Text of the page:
Fawlty Towers/History

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Title: Fawlty Towers


A brief timeline of the events in the lives of the denizens of Fawlty Towers before, after and during the run of the series. All times are expressed as relative to the first season (S1), so S1 + 1 would be one year after those events, and S1 - 1 one year before.

  • ca. S1 - 25: Basil serves in the Korean War, possibly in the Catering Corps, where he may be injured by shrapnel. (See 1x03 - The Wedding Party and others.)

Sex, Sexual Politics & Politics

One of the most remarkable points about Fawlty Towers is how well it holds up. Thirty years after its debut, the show seems as fresh and funny as it did in the 1970s. Much of that is because, like Monty Python's Flying Circus before it, Fawlty Towers avoids making too many pop culture and current events references. It is not so much a satire of a specific time and place, as, say, All in the Family is. (And it certainly helps that most of the fashions are relatively constant, also. The guests often wear regular suits, Polly and Manuel wear uniforms, and Basil Fawlty's clothes are intended to be out-of-fashion, anyway.)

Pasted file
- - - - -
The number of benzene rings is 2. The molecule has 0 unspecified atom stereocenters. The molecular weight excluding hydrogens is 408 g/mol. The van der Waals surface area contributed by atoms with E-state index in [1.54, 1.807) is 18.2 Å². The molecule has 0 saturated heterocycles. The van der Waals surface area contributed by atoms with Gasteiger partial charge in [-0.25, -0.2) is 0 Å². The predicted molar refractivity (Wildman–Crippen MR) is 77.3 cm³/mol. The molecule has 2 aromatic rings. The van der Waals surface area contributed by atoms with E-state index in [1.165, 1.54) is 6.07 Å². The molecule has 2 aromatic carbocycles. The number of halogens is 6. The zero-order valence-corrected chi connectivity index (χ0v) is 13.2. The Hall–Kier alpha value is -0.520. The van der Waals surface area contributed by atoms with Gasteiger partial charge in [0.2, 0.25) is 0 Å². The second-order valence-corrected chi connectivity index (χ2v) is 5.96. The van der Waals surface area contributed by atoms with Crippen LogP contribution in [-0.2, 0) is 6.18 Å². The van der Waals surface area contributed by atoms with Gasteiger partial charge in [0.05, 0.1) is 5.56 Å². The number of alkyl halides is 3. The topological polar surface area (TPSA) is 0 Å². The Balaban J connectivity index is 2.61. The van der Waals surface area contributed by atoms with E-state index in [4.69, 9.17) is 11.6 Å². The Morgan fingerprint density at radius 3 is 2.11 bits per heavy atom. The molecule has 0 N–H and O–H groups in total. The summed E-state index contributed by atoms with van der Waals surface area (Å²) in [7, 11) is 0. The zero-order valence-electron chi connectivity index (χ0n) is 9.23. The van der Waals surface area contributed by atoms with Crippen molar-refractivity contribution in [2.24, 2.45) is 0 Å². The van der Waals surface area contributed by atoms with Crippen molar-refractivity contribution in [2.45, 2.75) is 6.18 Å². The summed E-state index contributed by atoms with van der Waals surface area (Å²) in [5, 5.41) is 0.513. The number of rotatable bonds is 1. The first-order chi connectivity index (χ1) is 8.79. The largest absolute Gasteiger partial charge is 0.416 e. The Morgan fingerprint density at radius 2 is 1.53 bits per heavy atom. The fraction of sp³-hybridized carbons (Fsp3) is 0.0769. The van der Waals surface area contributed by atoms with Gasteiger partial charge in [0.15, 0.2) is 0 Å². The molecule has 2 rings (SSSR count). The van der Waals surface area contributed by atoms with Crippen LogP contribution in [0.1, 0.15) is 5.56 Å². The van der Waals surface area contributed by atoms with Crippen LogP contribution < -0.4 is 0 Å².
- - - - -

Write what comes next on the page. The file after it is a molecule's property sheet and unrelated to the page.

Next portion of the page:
Yet Fawlty Towers was made in a specific time and place, and like almost anything, it is, to a certain extent, a product of its time. Some themes are universal, but a few themes in any work of art will always grow out of what is happening in the world in which that work of art is conceived. In Britain in the 1960s and 70s, just as there was in America during that time, a cultural revolution was raging. The younger generation—those born after World War II—were questioning their parents' values and social mores regarding, among other things, sex, classism, sexism, racism, obedience to authority and social institutions such as marriage. It is only fair to point out that some members of older generations were thrilled by the liberation of their children, but the overwhelming majority found it shocking and unseemly.